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Strength training for cyclists: is training your posterior chain and core really enough?

The short answer is "No" explains expert Menachem Brodie, who is back with seven exercises to build strength and improve your on-bike performance

Want to improve your riding with strength training? Many will tell you that you only need to do some 'posterior chain work and core work'. While this advice comes from a good place, it actually takes bit more than that for peak performance. Here’s how to quickly build strength that carries over to the bike, to help you ride, climb, and sprint better.

> Strength training for cyclists part 1
> Strength training for cyclists part 2

When it comes to health and strength training, it’s all about buzzwords. 'The Posterior Chain' and 'The Core' are no exceptions. 

The posterior chain is often used to refer to the hamstrings, glutes and lats, but actually includes far more muscles including the bottoms of your feet, calves and muscles along the spine.

 The core is a word that has become a stand-in for your stomach or six-pack. However, while Posterior Chain comes pretty close to describing what you’re working, “The Core” actually falls very short. If we look at the body, and how the different muscles work, we find a very big difference between the muscles of the torso that help to support the spine, and those that move the limbs. 

The muscles of the torso (such as the obliques), transverse abdominus, longissimus (the muscle that runs along the sides of your spine) and quadratus lumborum (muscles at the lower back on either side), work to help you transfer stresses away from the spine, and to control motion. This is unlike the muscles of the limbs, which tend to work opposite each other; for example, when you stand up from a chair your quadriceps are shortening, and your hamstrings are lengthening.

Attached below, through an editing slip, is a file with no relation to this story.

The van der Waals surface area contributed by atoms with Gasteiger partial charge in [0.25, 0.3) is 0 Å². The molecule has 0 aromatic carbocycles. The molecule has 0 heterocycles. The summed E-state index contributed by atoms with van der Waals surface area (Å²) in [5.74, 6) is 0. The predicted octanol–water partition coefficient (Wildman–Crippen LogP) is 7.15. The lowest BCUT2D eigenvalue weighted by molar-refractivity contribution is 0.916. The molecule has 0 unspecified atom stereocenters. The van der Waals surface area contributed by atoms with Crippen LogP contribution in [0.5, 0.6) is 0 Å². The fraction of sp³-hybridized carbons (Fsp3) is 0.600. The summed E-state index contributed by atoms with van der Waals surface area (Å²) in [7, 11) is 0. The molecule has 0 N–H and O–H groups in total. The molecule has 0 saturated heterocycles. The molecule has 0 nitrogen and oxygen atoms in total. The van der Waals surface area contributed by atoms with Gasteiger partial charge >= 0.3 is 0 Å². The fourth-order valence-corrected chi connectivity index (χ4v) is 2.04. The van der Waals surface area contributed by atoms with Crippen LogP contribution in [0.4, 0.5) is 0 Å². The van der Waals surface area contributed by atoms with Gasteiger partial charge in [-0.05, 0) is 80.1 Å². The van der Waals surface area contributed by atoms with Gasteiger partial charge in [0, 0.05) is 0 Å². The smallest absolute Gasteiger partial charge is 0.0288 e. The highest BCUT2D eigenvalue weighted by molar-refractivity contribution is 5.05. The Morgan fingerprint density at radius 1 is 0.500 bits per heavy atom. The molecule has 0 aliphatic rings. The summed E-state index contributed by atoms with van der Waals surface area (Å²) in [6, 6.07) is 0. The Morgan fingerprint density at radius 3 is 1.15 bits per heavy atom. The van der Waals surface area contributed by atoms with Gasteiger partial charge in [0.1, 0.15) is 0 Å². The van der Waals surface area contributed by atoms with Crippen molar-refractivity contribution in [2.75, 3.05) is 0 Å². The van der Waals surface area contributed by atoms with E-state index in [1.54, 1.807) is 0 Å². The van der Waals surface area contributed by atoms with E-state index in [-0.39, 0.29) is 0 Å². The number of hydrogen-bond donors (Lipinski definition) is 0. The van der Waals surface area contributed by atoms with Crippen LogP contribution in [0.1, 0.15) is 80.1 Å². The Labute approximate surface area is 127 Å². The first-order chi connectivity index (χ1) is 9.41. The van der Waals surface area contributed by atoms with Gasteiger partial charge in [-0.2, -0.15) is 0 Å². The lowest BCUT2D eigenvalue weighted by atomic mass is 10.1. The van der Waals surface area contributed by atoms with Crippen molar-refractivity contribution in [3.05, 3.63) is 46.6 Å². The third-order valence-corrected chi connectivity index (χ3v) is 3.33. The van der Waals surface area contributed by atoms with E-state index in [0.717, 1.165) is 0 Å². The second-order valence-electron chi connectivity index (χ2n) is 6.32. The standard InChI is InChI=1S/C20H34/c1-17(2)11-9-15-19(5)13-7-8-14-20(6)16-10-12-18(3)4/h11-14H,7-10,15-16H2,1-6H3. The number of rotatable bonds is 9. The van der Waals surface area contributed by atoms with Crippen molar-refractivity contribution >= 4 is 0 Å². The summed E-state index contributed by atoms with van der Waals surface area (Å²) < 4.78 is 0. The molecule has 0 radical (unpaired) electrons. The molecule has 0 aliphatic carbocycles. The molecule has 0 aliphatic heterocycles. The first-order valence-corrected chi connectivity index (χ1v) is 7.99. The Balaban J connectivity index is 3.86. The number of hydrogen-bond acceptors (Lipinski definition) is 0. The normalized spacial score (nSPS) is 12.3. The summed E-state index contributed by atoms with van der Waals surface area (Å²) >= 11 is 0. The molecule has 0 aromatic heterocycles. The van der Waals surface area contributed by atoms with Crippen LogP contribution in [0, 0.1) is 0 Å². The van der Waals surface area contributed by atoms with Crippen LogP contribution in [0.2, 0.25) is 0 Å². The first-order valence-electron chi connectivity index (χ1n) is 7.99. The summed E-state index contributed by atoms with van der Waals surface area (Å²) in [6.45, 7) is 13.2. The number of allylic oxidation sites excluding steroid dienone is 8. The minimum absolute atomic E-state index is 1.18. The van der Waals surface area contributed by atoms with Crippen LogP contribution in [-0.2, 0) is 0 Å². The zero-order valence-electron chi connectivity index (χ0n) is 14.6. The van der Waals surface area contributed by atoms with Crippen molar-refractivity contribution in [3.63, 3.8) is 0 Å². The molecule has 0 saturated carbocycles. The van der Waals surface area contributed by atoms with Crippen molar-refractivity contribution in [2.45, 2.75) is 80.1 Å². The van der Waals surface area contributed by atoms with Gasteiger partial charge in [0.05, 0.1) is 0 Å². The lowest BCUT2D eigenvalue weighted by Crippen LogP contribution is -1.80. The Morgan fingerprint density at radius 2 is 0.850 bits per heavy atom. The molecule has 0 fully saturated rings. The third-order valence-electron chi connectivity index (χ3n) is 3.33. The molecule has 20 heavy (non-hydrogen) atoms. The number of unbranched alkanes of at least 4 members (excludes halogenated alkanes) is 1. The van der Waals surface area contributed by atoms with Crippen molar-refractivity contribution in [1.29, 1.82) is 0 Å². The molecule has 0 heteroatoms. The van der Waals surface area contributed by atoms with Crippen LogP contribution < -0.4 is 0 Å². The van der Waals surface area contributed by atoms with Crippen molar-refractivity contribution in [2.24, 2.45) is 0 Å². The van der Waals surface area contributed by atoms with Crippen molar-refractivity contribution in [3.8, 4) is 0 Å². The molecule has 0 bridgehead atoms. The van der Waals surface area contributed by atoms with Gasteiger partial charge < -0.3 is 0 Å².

For your torso, this is not the case. 

Why Posterior chain and “Core” work are not enough

While working on your backside and midsection may seem to balance out all the pedalling we do, we actually need to change how we look at things. 

Instead of thinking of 'the core' as your stomach, we need to look at it as everything between your neck, elbows, and knees. All of these muscles work together to produce movement, be it climbing a mountain on a bike, or rolling over in bed. 

While working on the posterior chain does work the opposing muscles compared to those we use while cycling, position, focusing here still has you only strengthening in a straight forward-to-back motion. I don’t know about you, but when I ride my road bike I tend to move side-to-side, especially when climbing or sprinting. 

Working in this side-to-side motion is incredibly important to keep your body healthy, balanced and pain free. This means that we need to think about working in ways that will challenge us to move side-to-side, and resist rotation, so we can keep our body - and especially our back - healthy, strong and ready to tackle whatever the ride throws at us.

Training for better resilience and power